Skip to main content

Do You Understand What Your MRP System is Doing?

It's always a trick when it comes to operating an ERP or MRP system... knowing what it is trying to do.

I was in a situation today where there were at least three frustrated parties, all frustrated by the output of their MRP system.

Changes had been made to their master BoMs (Bill of Materials), this had been done correctly.

The Stores Team were frustrated by a lack of change to the information, they couldn't see the change.

The Planning Team were annoyed too. They could see that the changes hadn't taken effect either.

None of the three parties realised that they had to delete the kitting orders from their system and re-create them in order for the new information to appear.

Now, you're probably thinking that this information would appear in time and you would be right. Unfortunately these guys would have had to wait about four months if they hadn't followed through with the right actions.

My point here is not to try and explain a basic principle of MRP, but that if you are getting stuck with your own system a quick phone call to your MRP vendor can save a lot of time.

MRP systems don't work on magic, make sure you understand your system's logic!

If you are getting stuck with the outputs of your MRP system then please stop going round in circles and find out why your MRP system is doing what it is doing.

MRP systems can be brilliant when they are setup and used properly (and an absolute nightmare if they aren't!).

If you recognise any of the above frustrations I urge you to make a call to your vendor today,

Giles


About the author Giles Johnston is a Chartered Engineer who specialises in helping businesses to grow and improve through better business processes. Giles is also the author of Business Process Re-Engineering and creator of the 'Making It Happen' continuous improvement toolkit.

Discover practical improvement strategies to drive up productivity for both you and your business. Access the free tools today - click here

Popular posts from this blog

Where there is a (performance) gap there is a concern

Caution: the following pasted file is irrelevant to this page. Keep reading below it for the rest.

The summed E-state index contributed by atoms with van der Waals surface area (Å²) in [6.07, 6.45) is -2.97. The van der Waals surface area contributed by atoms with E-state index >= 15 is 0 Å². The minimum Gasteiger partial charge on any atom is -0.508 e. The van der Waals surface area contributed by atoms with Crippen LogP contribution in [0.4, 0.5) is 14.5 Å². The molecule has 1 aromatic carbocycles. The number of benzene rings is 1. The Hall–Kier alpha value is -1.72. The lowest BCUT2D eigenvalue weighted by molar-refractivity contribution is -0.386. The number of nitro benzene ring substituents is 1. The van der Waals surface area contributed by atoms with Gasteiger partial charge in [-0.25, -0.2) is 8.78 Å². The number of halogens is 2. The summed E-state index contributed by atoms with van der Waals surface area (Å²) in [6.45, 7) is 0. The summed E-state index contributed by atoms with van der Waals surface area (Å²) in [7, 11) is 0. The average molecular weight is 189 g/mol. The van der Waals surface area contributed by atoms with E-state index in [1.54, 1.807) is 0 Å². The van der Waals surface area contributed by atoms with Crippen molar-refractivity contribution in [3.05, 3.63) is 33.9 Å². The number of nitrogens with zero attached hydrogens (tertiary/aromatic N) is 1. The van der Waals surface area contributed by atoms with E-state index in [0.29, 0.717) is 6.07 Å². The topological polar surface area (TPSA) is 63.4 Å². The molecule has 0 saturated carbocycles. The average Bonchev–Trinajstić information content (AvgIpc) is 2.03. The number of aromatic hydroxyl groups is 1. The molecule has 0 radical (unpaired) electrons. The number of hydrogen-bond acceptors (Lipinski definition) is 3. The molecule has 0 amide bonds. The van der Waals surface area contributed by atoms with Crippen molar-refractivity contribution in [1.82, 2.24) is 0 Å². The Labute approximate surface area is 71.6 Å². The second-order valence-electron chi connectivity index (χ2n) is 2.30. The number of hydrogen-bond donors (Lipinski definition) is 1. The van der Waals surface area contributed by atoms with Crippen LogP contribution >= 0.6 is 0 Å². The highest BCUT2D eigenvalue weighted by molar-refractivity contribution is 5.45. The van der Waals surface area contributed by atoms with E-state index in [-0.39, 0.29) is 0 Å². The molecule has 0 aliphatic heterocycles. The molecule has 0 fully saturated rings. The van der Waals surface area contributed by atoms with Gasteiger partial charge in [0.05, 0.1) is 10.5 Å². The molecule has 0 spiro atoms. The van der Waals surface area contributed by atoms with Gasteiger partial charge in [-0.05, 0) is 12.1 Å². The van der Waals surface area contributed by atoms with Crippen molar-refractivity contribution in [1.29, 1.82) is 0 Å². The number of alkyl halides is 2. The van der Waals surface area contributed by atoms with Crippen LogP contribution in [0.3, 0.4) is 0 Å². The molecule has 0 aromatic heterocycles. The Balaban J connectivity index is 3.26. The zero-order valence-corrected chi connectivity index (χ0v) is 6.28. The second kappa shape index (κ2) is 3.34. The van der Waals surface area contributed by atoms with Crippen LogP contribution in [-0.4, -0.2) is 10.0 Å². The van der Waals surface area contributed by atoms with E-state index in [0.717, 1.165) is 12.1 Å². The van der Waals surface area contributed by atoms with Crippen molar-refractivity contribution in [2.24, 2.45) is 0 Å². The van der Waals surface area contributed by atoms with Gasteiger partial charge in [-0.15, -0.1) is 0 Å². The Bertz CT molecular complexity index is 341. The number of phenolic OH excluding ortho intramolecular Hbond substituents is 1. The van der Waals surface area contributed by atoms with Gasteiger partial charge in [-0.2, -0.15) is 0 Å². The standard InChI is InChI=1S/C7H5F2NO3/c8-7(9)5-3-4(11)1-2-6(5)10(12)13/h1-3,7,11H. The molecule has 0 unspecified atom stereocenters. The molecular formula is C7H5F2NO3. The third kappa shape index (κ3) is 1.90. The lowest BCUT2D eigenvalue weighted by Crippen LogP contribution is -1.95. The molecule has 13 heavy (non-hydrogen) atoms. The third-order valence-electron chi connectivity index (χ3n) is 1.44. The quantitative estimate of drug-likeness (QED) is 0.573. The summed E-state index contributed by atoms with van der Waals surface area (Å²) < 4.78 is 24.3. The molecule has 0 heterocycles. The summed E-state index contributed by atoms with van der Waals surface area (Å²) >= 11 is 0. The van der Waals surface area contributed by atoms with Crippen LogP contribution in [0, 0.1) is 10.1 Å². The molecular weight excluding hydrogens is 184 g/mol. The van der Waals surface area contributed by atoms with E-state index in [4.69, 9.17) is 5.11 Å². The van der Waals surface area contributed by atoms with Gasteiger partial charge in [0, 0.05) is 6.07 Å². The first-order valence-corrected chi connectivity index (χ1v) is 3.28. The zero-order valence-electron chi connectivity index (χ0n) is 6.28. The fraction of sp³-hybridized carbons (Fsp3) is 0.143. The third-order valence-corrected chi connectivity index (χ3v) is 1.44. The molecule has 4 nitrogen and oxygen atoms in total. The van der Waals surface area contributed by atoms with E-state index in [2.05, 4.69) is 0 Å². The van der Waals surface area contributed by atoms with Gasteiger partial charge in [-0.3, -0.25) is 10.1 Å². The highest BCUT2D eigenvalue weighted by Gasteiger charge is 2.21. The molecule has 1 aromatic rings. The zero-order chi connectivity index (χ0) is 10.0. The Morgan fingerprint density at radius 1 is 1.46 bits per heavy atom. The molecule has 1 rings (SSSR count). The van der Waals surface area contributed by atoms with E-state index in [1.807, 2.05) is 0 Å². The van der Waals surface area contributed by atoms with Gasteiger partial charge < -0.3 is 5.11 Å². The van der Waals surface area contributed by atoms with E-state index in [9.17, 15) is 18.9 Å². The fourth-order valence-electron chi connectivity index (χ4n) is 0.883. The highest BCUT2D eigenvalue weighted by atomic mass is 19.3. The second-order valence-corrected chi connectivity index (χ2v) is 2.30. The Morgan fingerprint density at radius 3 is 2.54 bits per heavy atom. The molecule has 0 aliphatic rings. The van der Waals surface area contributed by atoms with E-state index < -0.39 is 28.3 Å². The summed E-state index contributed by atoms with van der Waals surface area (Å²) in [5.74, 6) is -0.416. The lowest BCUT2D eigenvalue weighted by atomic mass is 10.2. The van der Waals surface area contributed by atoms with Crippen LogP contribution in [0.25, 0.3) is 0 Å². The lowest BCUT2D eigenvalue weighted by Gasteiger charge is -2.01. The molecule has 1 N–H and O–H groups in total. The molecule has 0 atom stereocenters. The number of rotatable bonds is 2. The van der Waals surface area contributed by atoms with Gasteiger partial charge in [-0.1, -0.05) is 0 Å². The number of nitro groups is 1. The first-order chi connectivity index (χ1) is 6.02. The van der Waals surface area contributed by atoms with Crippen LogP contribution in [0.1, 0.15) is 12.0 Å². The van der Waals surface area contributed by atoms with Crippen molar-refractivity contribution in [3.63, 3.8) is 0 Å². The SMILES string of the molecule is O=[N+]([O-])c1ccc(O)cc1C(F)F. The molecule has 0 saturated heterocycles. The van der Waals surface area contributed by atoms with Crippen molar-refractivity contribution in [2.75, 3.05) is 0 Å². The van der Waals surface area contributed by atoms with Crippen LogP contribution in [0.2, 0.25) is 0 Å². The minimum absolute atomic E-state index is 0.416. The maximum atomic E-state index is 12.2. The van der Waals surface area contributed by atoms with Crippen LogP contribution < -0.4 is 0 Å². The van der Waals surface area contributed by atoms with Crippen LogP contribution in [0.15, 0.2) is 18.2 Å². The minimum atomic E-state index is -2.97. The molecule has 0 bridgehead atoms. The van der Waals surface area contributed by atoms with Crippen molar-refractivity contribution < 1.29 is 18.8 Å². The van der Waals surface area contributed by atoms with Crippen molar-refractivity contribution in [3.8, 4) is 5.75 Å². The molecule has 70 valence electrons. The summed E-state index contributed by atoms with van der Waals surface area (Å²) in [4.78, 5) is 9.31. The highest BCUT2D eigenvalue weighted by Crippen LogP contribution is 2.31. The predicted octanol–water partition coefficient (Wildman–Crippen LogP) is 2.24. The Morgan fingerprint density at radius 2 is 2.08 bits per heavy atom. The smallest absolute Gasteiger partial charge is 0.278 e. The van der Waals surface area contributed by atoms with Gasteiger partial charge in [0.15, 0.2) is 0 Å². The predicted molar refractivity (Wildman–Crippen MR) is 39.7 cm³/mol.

I had a really good day yesterday working with a client's team.

The team has issues. Plenty of issues. Some are managerial issues, some are people issues and some are production issues.

When I first met the team they didn't know what to do with their issues, so I started by helping them to see more issues.

Issues everywhere, they didn't seem very impressed.

And then we captured the issues as 'concerns' into the tried and tested 'concern cause countermeasure' format and followed the process:

Concerns probed for root causes and root causes converted into countermeasures.
Soon they realised that some of their root causes dealt with numerous concerns and they gained momentum.

Yesterday we pulled another one of their processes apart and identified all of the gaps. The gaps became concerns and we fed them back into the process. Now they have a practical action plan (of countermeasures) to upgrade the process in question.

What do you do with your performance gaps? …

Continuous Improvement and the Five Legged Race

Many improvement projects need the buy in of several people before they can progress. Amongst these people there will be some that have a firm view of what needs to happen and are keen to make progress. Some of the people won't be sure and they will need more time. Other people might not be that interested and have other priorities they want to focus on.

None of this is wrong.

It is an observation of mine and one that I see repeat on a regular basis with the businesses that I come into contact with.

But, if we take the principle from the observation we have an interesting improvement strategy (one that I personally use when I get stuck with my client's improvement projects).

You might have worked out the approach from the title of this blog post, but it is analogous to a three-legged race (or four, five, nine...). If someone in the group moves in the wrong direction and / or at the wrong speed then the whole group falls over.


In the example I gave at the start it is no differe…

Do you have time to prepare (in order to become super productive)?

I had a funny conversation a few weeks ago with a team that was complaining about one of their colleagues spending 'ages' preparing their workstation within their factory. I meet a lot of people that spend too long preparing (and effectively procrastinating) so I was intrigued by their comment. It turns out that this individual didn't spend too long but rather his colleagues dived into their work without thinking through what the best way to work was...

The slower to start gentleman did in fact prepare his work area. He was also able to produce a far greater amount of work in the same time period because he had invested in a smarter way of working than his counterparts. The time spent preparing his working area was valuable and not overdone.

This example reminds us of the importance of the second S in 5S (set in order) and how workstation design is critical if we want to maximise the productivity of our teams. Whether this is a physical work area in a factory, the filing s…